Dreamworld Report: Giftival – Day 4Posted: 27 Oct, 2013
In the night before the last day of Giftival I had a strange and disturbing dream. Kind of in two parts. At the beginning of the dream I was learning that I had just crashed a train head-on into another train. I was really freaked out and worried, but learned that noone had been hurt. I was still worried about getting in trouble but that was looking less likely.
The next and more intense part of the dream began when I bit or tore my fingernail (4th finger, right hand) really low and it was hurting like it does when that happens. Then I looked closely and saw two tiny microchips sticking out a little bit from under the skin. I was completely freaked out. I started thinking through how I might be able to dig them out with something sharp, and thinking about how much that would hurt. I knew that I wanted to let someone know and try to get help but was really worried about putting anyone in danger. I was assuming that if there were microchips in there they were recording everything around me. I decided to write a note to my partner, Jon, and then destroy the evidence. I looked all over for paper and a pen and found an old receipt in my car.
I put the receipt on the trunk of the car as a writing surface, and started trying to write “DON’T REACT” in big letters on top, to keep Jon from saying anything at all that could tip off the microchip listeners to the fact that either of us would know about the chip. But the paper had little wet spots on it that kept causing the pen to tear it.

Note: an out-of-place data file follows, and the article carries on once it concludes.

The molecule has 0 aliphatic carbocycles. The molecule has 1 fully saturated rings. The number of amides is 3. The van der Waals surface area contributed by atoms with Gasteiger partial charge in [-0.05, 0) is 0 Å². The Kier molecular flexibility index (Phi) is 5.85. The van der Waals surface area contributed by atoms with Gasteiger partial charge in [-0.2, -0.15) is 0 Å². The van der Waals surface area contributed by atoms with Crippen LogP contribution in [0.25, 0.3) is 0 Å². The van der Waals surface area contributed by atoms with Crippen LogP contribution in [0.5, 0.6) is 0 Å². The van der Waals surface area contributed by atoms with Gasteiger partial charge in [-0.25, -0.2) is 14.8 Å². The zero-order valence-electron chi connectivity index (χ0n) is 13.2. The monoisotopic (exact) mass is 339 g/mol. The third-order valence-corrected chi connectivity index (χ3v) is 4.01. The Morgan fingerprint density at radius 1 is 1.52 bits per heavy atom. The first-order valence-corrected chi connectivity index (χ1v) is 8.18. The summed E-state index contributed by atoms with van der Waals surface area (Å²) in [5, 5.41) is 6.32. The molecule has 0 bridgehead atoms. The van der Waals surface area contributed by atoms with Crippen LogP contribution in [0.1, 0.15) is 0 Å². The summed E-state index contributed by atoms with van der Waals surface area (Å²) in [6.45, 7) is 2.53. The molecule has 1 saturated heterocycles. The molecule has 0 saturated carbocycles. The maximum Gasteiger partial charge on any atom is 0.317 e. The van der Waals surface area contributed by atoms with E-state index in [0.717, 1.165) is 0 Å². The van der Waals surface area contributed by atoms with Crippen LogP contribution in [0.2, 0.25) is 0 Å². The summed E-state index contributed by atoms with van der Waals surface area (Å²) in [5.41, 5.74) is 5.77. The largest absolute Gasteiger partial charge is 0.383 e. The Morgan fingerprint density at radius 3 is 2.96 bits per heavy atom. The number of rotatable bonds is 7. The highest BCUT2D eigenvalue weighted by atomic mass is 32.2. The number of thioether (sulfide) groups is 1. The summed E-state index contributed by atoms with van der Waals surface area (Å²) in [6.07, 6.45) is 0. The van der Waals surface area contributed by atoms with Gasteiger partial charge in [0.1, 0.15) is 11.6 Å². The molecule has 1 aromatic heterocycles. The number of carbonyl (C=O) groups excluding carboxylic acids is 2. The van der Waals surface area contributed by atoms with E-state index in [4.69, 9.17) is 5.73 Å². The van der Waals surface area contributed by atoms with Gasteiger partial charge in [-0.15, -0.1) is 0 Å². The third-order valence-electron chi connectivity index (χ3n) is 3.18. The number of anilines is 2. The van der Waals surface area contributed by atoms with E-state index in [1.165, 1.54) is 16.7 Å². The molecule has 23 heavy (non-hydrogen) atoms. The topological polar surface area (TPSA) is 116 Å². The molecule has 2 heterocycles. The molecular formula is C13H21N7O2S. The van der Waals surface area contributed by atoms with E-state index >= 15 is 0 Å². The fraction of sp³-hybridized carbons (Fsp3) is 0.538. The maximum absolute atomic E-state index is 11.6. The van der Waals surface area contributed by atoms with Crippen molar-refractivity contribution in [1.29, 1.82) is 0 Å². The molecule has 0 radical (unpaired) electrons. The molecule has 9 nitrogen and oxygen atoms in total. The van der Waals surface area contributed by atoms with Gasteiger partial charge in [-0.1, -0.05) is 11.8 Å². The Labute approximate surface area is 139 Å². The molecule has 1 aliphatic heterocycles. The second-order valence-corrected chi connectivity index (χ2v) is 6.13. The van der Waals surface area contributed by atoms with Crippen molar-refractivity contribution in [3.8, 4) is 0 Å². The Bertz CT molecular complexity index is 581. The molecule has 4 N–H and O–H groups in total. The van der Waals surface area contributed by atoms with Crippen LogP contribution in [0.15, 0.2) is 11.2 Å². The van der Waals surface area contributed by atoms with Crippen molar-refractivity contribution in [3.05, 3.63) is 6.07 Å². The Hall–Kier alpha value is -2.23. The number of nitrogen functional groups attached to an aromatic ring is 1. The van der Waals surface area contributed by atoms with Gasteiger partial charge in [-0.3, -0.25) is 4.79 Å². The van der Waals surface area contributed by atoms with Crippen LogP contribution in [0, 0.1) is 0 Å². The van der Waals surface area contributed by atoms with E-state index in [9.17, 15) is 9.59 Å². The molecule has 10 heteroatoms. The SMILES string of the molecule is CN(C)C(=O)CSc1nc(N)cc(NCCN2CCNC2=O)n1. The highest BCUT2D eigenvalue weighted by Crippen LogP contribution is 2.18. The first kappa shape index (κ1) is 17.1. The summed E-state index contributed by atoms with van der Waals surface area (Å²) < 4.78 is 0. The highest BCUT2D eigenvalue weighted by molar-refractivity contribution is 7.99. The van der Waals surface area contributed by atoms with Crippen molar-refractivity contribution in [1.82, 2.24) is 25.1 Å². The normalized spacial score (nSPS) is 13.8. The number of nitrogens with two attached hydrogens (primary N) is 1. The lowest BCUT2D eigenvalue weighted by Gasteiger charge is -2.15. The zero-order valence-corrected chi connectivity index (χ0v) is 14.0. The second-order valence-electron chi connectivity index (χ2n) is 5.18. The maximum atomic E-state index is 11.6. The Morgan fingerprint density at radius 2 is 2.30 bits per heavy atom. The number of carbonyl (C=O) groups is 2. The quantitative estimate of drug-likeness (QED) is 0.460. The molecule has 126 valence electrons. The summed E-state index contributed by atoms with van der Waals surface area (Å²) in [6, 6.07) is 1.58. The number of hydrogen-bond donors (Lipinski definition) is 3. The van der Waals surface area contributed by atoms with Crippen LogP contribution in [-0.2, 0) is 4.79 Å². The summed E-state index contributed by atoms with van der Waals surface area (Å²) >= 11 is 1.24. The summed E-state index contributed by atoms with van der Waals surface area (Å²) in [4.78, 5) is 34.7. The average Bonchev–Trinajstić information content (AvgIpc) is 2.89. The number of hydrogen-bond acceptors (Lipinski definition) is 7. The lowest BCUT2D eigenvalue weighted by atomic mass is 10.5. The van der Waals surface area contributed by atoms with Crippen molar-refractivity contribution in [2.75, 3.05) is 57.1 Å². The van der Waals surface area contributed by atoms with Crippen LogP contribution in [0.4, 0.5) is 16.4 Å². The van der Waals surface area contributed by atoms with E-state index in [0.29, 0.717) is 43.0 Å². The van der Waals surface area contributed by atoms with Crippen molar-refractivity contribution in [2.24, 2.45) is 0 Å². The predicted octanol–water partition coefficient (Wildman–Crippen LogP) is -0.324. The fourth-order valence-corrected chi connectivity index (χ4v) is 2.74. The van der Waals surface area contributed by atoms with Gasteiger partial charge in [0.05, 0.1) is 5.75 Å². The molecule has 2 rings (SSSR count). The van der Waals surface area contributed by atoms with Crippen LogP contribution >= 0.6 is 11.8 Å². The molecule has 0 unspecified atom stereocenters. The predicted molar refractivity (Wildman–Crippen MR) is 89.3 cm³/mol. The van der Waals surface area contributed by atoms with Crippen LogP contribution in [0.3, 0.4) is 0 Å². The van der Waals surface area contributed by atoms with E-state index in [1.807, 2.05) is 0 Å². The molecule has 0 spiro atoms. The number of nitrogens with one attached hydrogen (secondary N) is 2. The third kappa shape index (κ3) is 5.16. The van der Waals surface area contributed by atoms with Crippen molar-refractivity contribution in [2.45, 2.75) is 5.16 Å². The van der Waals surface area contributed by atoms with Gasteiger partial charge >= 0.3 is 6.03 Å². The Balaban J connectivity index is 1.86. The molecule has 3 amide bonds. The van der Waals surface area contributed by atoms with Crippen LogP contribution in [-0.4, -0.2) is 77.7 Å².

During a few frustrating tries at writing I woke up, then prepared to start the 4th and final day of Giftival…
For the check-in this day Filiz mentioned there were rumors of strange dreams in the night, and asked us to share them if we wished. At first I didn’t want to share mine because it didn’t seem in the spirit of Giftival, or especially relevant. But upon about one second of reflection I realized it was extremely relevant, and a great representation of the day I’d had on Day 3. And in case it’s not obvious why I feel it’s relevant – both parts really reflect the clash of cultures I felt the day before, and the chip I needed to get out felt very much like all the separation, scarcity and formalization programming I was/am suffering from. And all that said, it sounded really funny to report it and some of us had a good laugh as I did.
I honestly don’t remember the details of the other dreams shared (sorry!) but they were all considerably more lovely..